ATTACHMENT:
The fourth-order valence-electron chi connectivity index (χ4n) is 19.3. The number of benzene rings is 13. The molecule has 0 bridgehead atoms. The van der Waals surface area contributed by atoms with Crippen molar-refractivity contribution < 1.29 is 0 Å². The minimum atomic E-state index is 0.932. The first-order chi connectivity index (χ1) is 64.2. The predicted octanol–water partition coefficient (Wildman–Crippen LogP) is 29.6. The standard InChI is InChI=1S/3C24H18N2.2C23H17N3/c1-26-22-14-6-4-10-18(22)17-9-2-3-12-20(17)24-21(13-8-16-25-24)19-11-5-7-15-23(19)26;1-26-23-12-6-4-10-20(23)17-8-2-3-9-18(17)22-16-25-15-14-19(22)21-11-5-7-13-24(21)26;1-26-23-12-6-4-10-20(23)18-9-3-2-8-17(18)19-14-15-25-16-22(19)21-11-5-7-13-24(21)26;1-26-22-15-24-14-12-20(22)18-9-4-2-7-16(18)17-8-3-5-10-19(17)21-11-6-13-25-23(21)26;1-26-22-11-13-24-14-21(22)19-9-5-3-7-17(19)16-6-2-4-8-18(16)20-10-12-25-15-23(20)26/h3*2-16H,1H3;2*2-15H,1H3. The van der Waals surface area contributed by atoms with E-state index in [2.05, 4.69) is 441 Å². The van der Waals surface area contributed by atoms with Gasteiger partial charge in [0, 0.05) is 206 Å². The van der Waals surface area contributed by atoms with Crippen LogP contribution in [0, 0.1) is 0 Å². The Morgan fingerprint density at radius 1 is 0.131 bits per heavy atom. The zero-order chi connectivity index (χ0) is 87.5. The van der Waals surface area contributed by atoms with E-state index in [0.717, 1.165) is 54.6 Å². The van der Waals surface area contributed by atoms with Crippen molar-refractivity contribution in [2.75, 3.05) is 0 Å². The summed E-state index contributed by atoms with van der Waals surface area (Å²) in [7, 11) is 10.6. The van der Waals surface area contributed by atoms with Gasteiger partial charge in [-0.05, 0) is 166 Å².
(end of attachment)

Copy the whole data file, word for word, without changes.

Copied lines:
The fourth-order valence-electron chi connectivity index (χ4n) is 19.3. The number of benzene rings is 13. The molecule has 0 bridgehead atoms. The van der Waals surface area contributed by atoms with Crippen molar-refractivity contribution < 1.29 is 0 Å². The minimum atomic E-state index is 0.932. The first-order chi connectivity index (χ1) is 64.2. The predicted octanol–water partition coefficient (Wildman–Crippen LogP) is 29.6. The standard InChI is InChI=1S/3C24H18N2.2C23H17N3/c1-26-22-14-6-4-10-18(22)17-9-2-3-12-20(17)24-21(13-8-16-25-24)19-11-5-7-15-23(19)26;1-26-23-12-6-4-10-20(23)17-8-2-3-9-18(17)22-16-25-15-14-19(22)21-11-5-7-13-24(21)26;1-26-23-12-6-4-10-20(23)18-9-3-2-8-17(18)19-14-15-25-16-22(19)21-11-5-7-13-24(21)26;1-26-22-15-24-14-12-20(22)18-9-4-2-7-16(18)17-8-3-5-10-19(17)21-11-6-13-25-23(21)26;1-26-22-11-13-24-14-21(22)19-9-5-3-7-17(19)16-6-2-4-8-18(16)20-10-12-25-15-23(20)26/h3*2-16H,1H3;2*2-15H,1H3. The van der Waals surface area contributed by atoms with E-state index in [2.05, 4.69) is 441 Å². The van der Waals surface area contributed by atoms with Gasteiger partial charge in [0, 0.05) is 206 Å². The van der Waals surface area contributed by atoms with Crippen LogP contribution in [0, 0.1) is 0 Å². The Morgan fingerprint density at radius 1 is 0.131 bits per heavy atom. The zero-order chi connectivity index (χ0) is 87.5. The van der Waals surface area contributed by atoms with E-state index in [0.717, 1.165) is 54.6 Å². The van der Waals surface area contributed by atoms with Crippen molar-refractivity contribution in [2.75, 3.05) is 0 Å². The summed E-state index contributed by atoms with van der Waals surface area (Å²) in [7, 11) is 10.6. The van der Waals surface area contributed by atoms with Gasteiger partial charge in [-0.05, 0) is 166 Å².